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The Babylon Line

Theatre Review by Matthew Murray - December 5, 2016

Frank Wood, Maddie Corman, Julie Halston,
Randy Graff, and Josh Radnor
Photo by Jeremy Daniel

Where better to observe the racing heartbeat of change than the epitome of conformity? In Richard Greenberg's play The Babylon Line, which just opened at the Mitzi E. Newhouse Theater at Lincoln Center, Levittown on Long Island becomes ground zero for tumultuous events that are destined to transform Americans think about each other. So what if the drift takes a couple of months, a year or two, or a few decades? The more you try to keep progression bottled up, the more it's going to get out, and it's in the moments it does that both Greenberg's play and Terry Kinney's production of it find their fullest, most intriguing expression.

Almost nothing is stated overtly, at least at first, when we're ushered into the reminiscences of Aaron Port (Josh Radnor), while he speaks to us from more or less the present. Aaron is recalling a time from nearly 50 years earlier—1967, to be exact—when he was working at an adult education facility in Levittown, teaching a creative writing class while his own writing career was stalled. (One fairly high-profile magazine article a number of years earlier represents the entirety of his significant output.) For the first couple of weeks, the class was anything but promising, featuring a trio of Jewish busybodies, a middle-aged milquetoast, a young man who's "not right in the head," and a quiet woman whom no one else in the tight-knit community seems to know.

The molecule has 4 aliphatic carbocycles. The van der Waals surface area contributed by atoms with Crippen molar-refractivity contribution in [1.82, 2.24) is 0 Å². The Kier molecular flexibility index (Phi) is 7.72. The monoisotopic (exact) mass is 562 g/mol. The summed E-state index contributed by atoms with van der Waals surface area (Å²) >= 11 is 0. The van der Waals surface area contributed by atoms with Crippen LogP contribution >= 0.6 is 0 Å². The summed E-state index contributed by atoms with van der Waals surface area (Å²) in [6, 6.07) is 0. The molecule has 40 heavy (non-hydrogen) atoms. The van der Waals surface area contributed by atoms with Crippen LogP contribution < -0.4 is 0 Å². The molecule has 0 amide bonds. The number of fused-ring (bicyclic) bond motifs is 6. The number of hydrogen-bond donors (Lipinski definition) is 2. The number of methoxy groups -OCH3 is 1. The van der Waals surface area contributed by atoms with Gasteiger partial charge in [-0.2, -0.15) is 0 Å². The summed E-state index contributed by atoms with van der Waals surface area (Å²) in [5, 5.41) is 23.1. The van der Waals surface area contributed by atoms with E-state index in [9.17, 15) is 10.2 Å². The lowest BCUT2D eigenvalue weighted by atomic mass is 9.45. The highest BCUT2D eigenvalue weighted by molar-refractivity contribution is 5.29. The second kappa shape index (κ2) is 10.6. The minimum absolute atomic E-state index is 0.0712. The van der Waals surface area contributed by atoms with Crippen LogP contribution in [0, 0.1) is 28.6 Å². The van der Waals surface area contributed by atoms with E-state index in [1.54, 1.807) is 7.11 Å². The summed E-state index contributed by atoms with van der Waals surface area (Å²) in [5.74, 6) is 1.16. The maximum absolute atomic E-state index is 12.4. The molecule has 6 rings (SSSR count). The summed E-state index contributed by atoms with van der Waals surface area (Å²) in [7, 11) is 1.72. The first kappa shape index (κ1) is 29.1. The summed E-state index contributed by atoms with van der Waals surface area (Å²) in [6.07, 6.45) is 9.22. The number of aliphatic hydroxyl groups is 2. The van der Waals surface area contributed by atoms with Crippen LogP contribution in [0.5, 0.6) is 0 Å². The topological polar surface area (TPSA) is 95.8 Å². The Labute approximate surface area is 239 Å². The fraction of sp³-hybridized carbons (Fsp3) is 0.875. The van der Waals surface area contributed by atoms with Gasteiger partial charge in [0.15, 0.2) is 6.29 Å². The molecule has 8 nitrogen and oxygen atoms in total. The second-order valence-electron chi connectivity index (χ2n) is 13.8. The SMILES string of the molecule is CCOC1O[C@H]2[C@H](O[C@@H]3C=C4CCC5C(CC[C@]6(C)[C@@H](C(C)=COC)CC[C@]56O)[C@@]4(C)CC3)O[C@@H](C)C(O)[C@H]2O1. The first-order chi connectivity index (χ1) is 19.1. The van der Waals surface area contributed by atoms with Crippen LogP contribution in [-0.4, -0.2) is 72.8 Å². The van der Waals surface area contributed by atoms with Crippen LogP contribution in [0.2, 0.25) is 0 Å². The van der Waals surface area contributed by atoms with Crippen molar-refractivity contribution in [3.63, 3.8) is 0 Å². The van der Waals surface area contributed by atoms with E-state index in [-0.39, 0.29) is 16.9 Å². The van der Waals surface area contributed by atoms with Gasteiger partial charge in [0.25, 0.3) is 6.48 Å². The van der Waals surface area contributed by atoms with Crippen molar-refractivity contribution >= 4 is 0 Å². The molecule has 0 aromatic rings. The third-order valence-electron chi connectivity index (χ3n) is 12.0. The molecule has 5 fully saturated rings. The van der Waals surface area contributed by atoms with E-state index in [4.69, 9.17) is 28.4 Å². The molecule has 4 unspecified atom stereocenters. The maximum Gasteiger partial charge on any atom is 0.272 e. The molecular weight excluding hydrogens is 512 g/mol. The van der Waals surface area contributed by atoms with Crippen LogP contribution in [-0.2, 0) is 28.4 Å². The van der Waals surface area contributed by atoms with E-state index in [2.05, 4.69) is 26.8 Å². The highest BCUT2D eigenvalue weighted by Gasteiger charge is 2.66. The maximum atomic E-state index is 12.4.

Naturally, this woman, named Joan and played by Elizabeth Reaser, proves the most interesting, as well as the most catalytic, when her yearning for truth impels her to write things that do not immediately sit well with the more passive students. One of her stories involves kicking a baby, and another punching her husband. "Would you say this constitutes a genre?" asks Frieda Cohen (Randy Graff), the most forthright of the other ladies, and one on whom Joan particularly grates. Frieda is very much a go-along-to-get-along type, who believes assault is best limited to gossip and thus conducted behind closed doors, and has no patience for art of this style. "Why does it seem that the literature the critics like is the kind with violence and conflict?", she asks.

Josh Radnor and Elizabeth Reaser
Photo by Jeremy Daniel

Aaron's answer, that it embodies "the pulse, the throttle of history," proves eerily accurate as Joan's forthrightness infects her classmates and they begin unleashing their own impulses, with varied but definitive results that show how their closed-off society is itself giving way to the march of time. They learn to open doors and pass through them, even as Aaron himself stumbles: He has powerful feelings for Joan and her work, which alternately blossom and wither as the class stretches from fall to winter, but he can't do anything about them. There's the small fact that he's married, yes, but the bigger obstacle is that beneath his obvious admiration burns the recognition that he's in the presence of genuine genius and he's at best good enough.

Surprisingly, there's a lot of room for this compact construction to expand, and, especially in the last quarter, Greenberg takes it to wild and wonderful places. (Without spoiling anything, parts of it cross path with his own oeuvre.) Here, as in many of his other plays, he demonstrates the way infinitesimal movements can eventually come to span terrific distances, and have an impact no one could foresee at their inception. The more the pieces fall into place in Act II, and the more we see how a limited perspective is the bane of the most forward-thinking characters, too, the more entertaining and rewarding The Babylon Line is.